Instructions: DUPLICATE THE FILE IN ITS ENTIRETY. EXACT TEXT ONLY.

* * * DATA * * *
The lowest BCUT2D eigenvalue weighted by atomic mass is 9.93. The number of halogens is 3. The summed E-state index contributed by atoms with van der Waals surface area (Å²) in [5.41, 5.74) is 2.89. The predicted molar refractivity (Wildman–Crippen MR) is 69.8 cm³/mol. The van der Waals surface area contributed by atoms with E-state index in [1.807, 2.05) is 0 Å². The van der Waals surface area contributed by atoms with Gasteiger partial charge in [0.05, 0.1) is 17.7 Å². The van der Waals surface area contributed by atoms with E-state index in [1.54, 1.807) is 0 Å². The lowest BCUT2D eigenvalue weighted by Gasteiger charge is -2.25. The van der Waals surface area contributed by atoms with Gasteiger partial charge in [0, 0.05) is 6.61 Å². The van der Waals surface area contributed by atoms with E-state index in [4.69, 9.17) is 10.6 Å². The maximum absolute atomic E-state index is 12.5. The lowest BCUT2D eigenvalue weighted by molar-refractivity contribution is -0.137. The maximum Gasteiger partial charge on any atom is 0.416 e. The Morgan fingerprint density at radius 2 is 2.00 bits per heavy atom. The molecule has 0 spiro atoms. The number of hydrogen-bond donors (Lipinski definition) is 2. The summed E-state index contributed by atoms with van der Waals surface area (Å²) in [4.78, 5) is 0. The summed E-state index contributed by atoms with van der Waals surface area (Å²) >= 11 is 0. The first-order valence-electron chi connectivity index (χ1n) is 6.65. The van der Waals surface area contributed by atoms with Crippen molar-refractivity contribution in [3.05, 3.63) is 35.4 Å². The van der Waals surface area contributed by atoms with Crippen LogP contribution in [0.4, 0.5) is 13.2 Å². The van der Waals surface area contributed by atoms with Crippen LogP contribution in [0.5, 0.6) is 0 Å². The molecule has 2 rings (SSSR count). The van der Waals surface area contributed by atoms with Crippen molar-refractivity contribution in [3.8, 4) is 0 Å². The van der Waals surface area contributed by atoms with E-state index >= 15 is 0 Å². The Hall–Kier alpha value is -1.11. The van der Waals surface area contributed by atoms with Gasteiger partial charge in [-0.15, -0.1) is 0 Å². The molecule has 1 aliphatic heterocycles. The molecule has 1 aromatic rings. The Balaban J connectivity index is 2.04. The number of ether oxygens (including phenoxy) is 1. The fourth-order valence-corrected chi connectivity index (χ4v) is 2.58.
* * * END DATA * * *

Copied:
The lowest BCUT2D eigenvalue weighted by atomic mass is 9.93. The number of halogens is 3. The summed E-state index contributed by atoms with van der Waals surface area (Å²) in [5.41, 5.74) is 2.89. The predicted molar refractivity (Wildman–Crippen MR) is 69.8 cm³/mol. The van der Waals surface area contributed by atoms with E-state index in [1.807, 2.05) is 0 Å². The van der Waals surface area contributed by atoms with Gasteiger partial charge in [0.05, 0.1) is 17.7 Å². The van der Waals surface area contributed by atoms with E-state index in [1.54, 1.807) is 0 Å². The lowest BCUT2D eigenvalue weighted by Gasteiger charge is -2.25. The van der Waals surface area contributed by atoms with Gasteiger partial charge in [0, 0.05) is 6.61 Å². The van der Waals surface area contributed by atoms with E-state index in [4.69, 9.17) is 10.6 Å². The maximum absolute atomic E-state index is 12.5. The lowest BCUT2D eigenvalue weighted by molar-refractivity contribution is -0.137. The maximum Gasteiger partial charge on any atom is 0.416 e. The Morgan fingerprint density at radius 2 is 2.00 bits per heavy atom. The molecule has 0 spiro atoms. The number of hydrogen-bond donors (Lipinski definition) is 2. The summed E-state index contributed by atoms with van der Waals surface area (Å²) in [4.78, 5) is 0. The summed E-state index contributed by atoms with van der Waals surface area (Å²) >= 11 is 0. The first-order valence-electron chi connectivity index (χ1n) is 6.65. The van der Waals surface area contributed by atoms with Crippen molar-refractivity contribution in [3.05, 3.63) is 35.4 Å². The van der Waals surface area contributed by atoms with Crippen LogP contribution in [0.4, 0.5) is 13.2 Å². The van der Waals surface area contributed by atoms with Crippen LogP contribution in [0.5, 0.6) is 0 Å². The molecule has 2 rings (SSSR count). The van der Waals surface area contributed by atoms with Crippen molar-refractivity contribution in [3.8, 4) is 0 Å². The van der Waals surface area contributed by atoms with E-state index >= 15 is 0 Å². The Hall–Kier alpha value is -1.11. The van der Waals surface area contributed by atoms with Gasteiger partial charge in [-0.15, -0.1) is 0 Å². The molecule has 1 aliphatic heterocycles. The molecule has 1 aromatic rings. The Balaban J connectivity index is 2.04. The number of ether oxygens (including phenoxy) is 1. The fourth-order valence-corrected chi connectivity index (χ4v) is 2.58.